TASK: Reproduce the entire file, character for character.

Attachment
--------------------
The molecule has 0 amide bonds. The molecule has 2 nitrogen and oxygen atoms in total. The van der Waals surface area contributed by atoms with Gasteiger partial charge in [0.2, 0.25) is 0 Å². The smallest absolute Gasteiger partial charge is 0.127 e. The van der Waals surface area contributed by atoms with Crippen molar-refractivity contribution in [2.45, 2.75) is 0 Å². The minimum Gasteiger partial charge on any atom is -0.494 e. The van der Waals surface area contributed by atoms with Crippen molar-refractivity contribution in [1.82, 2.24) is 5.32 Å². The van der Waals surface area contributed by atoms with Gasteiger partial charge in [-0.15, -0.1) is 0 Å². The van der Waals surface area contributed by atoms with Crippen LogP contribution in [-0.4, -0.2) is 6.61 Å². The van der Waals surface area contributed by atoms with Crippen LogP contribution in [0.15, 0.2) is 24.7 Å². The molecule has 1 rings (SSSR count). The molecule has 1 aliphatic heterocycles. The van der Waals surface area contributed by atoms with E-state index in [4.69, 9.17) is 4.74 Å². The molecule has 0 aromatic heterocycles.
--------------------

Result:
The molecule has 0 amide bonds. The molecule has 2 nitrogen and oxygen atoms in total. The van der Waals surface area contributed by atoms with Gasteiger partial charge in [0.2, 0.25) is 0 Å². The smallest absolute Gasteiger partial charge is 0.127 e. The van der Waals surface area contributed by atoms with Crippen molar-refractivity contribution in [2.45, 2.75) is 0 Å². The minimum Gasteiger partial charge on any atom is -0.494 e. The van der Waals surface area contributed by atoms with Crippen molar-refractivity contribution in [1.82, 2.24) is 5.32 Å². The van der Waals surface area contributed by atoms with Gasteiger partial charge in [-0.15, -0.1) is 0 Å². The van der Waals surface area contributed by atoms with Crippen LogP contribution in [-0.4, -0.2) is 6.61 Å². The van der Waals surface area contributed by atoms with Crippen LogP contribution in [0.15, 0.2) is 24.7 Å². The molecule has 1 rings (SSSR count). The molecule has 1 aliphatic heterocycles. The van der Waals surface area contributed by atoms with E-state index in [4.69, 9.17) is 4.74 Å². The molecule has 0 aromatic heterocycles.